- On Tuesday, an F-35B reportedly collided with a Marine Corps KC-130 aerial refueling tanker over Southern California.
- All crew members from the tanker and fighter jet are in good condition and accounted for.
- The location of the F-35B, however, is unknown at this time.
A practice midair refueling exercise on Tuesday ended with a Marine Corps KC-130 aerial refueling tanker sitting in a plowed field ... and a $120 million F-35B Joint Strike Fighter unaccounted for.
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The two planes reportedly collided in the skies over Southern California, with the tanker crew making an emergency landing in an agricultural area. The fate and location of the F-35B is unknown at this time, but a video posted on social media purports to show the moment it crashed.
The incident took place at approximately 4 p.m. local time. In a statement released on its website, Marine Corps Air Station Yuma reported that the planes “made contact.”
MCAS Yuma said the KC-130 was on the ground near the airport at Thermal, California, and all crew members were safe. A KC-130J configured for aerial refueling operations typically carries a crew of four, according to Lockheed Martin, the plane's manufacturer.
Here's a video that shows just how close the two planes can get during aerial refueling:
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MCAS Yuma reported the pilot of the F-35B successfully ejected from his stricken aircraft, which is presumed to have gone down somewhere in Riverside County.
Photos on social media show the KC-130 sitting in a farmer’s field with propellers on both of the starboard engines destroyed, and what looks like fuel pouring out of the port side wing.
The fate of the F-35B is unknown, and the Marine Corps hasn't released the location of the aircraft crash. The Marines are likely being secretive about the crash for two reasons.
For starters, the advanced composite materials that make up the up F-35 are hazardous to human health. In 2018, after a F-35B crashed in South Carolina, the Marine Corps Air Station Beaufort warned the public to steer clear of the crash site, stating that carbon fiber particles could cause mild illness:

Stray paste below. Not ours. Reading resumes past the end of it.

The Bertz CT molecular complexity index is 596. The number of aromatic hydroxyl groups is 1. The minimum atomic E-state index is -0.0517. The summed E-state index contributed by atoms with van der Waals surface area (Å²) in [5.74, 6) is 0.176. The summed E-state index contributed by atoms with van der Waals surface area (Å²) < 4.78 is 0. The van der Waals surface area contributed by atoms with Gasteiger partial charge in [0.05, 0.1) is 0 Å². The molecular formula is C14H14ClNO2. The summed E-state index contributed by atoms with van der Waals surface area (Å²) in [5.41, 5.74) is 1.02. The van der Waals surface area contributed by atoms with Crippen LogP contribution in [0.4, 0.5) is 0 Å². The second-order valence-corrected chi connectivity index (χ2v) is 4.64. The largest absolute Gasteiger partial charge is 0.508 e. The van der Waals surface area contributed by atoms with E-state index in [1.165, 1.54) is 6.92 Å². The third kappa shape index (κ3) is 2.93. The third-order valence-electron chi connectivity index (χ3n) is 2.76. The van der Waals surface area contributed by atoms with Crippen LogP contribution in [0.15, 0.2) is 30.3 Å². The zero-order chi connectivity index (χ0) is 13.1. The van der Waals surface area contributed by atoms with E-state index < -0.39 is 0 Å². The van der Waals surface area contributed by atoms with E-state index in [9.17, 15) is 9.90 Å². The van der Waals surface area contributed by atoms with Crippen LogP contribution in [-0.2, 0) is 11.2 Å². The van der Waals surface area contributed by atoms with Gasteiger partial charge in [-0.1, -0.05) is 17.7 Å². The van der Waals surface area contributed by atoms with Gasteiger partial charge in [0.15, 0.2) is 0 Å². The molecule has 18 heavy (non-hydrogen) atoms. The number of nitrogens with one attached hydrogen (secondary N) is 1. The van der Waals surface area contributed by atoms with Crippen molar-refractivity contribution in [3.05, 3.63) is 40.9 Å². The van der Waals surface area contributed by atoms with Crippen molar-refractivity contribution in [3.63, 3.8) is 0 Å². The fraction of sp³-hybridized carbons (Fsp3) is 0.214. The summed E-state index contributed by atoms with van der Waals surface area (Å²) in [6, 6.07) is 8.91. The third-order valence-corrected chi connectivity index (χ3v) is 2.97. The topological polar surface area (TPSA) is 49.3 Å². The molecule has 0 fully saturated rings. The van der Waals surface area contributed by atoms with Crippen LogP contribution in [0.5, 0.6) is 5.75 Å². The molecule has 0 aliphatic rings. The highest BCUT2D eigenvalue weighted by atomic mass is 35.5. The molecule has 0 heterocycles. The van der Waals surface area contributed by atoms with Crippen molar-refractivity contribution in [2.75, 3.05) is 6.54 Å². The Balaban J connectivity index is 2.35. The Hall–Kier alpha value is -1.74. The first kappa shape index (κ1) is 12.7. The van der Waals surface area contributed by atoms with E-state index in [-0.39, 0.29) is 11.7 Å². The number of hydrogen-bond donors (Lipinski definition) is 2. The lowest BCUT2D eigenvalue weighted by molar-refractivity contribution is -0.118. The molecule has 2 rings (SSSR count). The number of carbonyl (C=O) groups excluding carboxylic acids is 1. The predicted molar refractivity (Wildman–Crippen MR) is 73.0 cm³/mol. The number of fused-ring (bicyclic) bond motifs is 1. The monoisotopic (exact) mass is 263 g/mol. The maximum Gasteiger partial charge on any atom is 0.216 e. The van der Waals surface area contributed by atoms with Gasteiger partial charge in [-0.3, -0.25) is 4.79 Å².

These particles should fully dissipate over the next few days. Although the risk of exposure is low, children and the elderly as well as those with compromised immune systems may have a higher risk of experiencing symptoms. Inhaling carbon fibers may cause breathing difficulties and symptoms similar to the common cold. If you think you are experiencing symptoms, please immediately seek medical attention.
The Marines are also likely keeping the location under wraps to ward of spies and souvenir seekers. There are now several thousand pieces of the world’s most advanced jet fighter sprinkled across the ground in Southern California, many of which could give clues to the technical aspects and manufacturing techniques used to build the F-35.
There are also plenty of well-meaning civilians out there that may want a piece of a F-35 fighter, not realizing it could be crucial to the inevitable accident investigation.
One user shared the purported video of the F-35B crash on Instagram, seen above. Popular Mechanics has not determined the authenticity of the video, but it appears genuine.
According to MCAS Yuma, “the official cause of the crash is currently under investigation. Updates will be provided as information becomes available.”